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Database Shows Complaints Against Chicago Officer Charged In Teen's Death


UNIDENTIFIED CROWD: (Chanting) I believe that we will win. I believe that we will win. I believe that we will win.


In Chicago, Protesters are out for a second night in a row after a video was released showing a police officer fatally shooting a black teenager. Veteran officer Jason Van Dyke was charged yesterday with first-degree murder in the death of Laquan McDonald, who was shot 16 times. Today, we learned that Jason Van Dyke has racked up a number of misconduct complaints. That's according to official records collected in a new database.


The Citizens Police Data Project is a joint effort by the University of Chicago and a group called the Invisible Institute. The founder of that group, Jamie Kalven, sued to make the police misconduct records public. I spoke with him earlier today and asked what he found in the Van Dyke documents.

JAMIE KALVEN: So with Officer Van Dyke, there are some 20 complaints, none of them acted upon. The complaints show a pattern of excessive force and verbal abuse, racial verbal abuse. You know, I would not suggest that on the basis of this complaint record, you could've predicted what happened in the Laquan McDonald shooting, but there was every reason to be - to investigate further what's going on with this officer, to intervene, and that did not happen.

SHAPIRO: What you see in the Van Dyke documents reflects what you see more broadly in these documents, which is a small number of people that have a large number of complaints and not a lot of accountability for those complaints. That suggests that this actually is kind of a bad apple situation.

KALVEN: Yeah, I am not comfortable with the bad-apple image 'cause it's always preceded by a few bad apples. I mean, this is a significant number of officers but still a small percentage of the force. The patterns of police misconduct are so highly, precisely patterned, but the city does not do pattern analysis. And that could take the form of, you know, assessing an unusual number of complaints for an individual officer, a group of officers who are working together who all have a high number of complaints that could not be a statistical anomaly, the geographic distribution of complaints. There's so much information, but there is a refusal to connect the dots. So part of what we, you know, aspire to do with the database is to really demonstrate what can be learned from this information.

SHAPIRO: You litigated for nearly a decade to get this data from the Chicago Police Department, and there is right now a national conversation about police violence. What do you think other cities can learn from what you've done in Chicago?

KALVEN: This information belongs to the public, and I think people should be strongly advocating for it. It's a necessary condition for citizens to be effective and for all of us collectively to be smart in how we proceed in fixing a set of intolerable conditions. These are problems that can be addressed and significantly ameliorated but not if we don't acknowledge the realities. And we can only acknowledge the realities if we have access to the information.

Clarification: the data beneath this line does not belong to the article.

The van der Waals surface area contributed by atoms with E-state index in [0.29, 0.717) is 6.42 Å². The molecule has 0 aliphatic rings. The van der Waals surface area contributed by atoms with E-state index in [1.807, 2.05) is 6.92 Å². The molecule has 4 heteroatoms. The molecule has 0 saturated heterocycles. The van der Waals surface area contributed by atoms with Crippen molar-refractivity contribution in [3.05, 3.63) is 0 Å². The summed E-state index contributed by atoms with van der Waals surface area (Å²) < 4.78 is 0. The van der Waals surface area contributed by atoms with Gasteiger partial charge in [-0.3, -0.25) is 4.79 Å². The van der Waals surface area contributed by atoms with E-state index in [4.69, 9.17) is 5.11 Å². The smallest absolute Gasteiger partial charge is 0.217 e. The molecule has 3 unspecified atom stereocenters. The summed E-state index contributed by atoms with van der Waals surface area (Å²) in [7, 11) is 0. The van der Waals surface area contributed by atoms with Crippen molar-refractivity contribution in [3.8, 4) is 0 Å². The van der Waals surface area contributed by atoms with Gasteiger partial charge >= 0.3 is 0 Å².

SHAPIRO: You put all of this online, and suddenly, all these patterns were apparent to the public. How did the Chicago Police Department react to that?

KALVEN: So we have, you know - they have pushed back some - in terms of analyses of the numbers - the - you know, I think there's been a degree of acknowledgment. After all, these are the city's statistics. This is not something that we generated through some other process. And I think part of the kind of watershed moment we're at is that we can now have the necessary arguments about police reform and appropriate interventions with reference to the same body of evidence. Now we're in a place where we can have that conversation.

The other thing that we've noticed - there's a very robust police blog in Chicago that linked to the database. And so we've had a very substantial number of police officers looking at the database. I had one former commander tell me there's information in the database that she did not have access to when she was commanding a district, you know, in terms of the officers under her command.

SHAPIRO: Do you mean a commander might get a complaint about an officer and not know that there were 20 previous complaints about that same officer and if they did know, they would treat it differently?

KALVEN: If those complaints were unsustained, which the vast majority are, under the union contract, they would not, as I understand it from this retired commander, they would not show up in the personnel records available to her.

SHAPIRO: That's Jamie Kalven, founder of the Invisible Institute, talking with us about the Citizens Police Data Project in Chicago. Thanks a lot.

KALVEN: Pleasure. Transcript provided by NPR, Copyright NPR.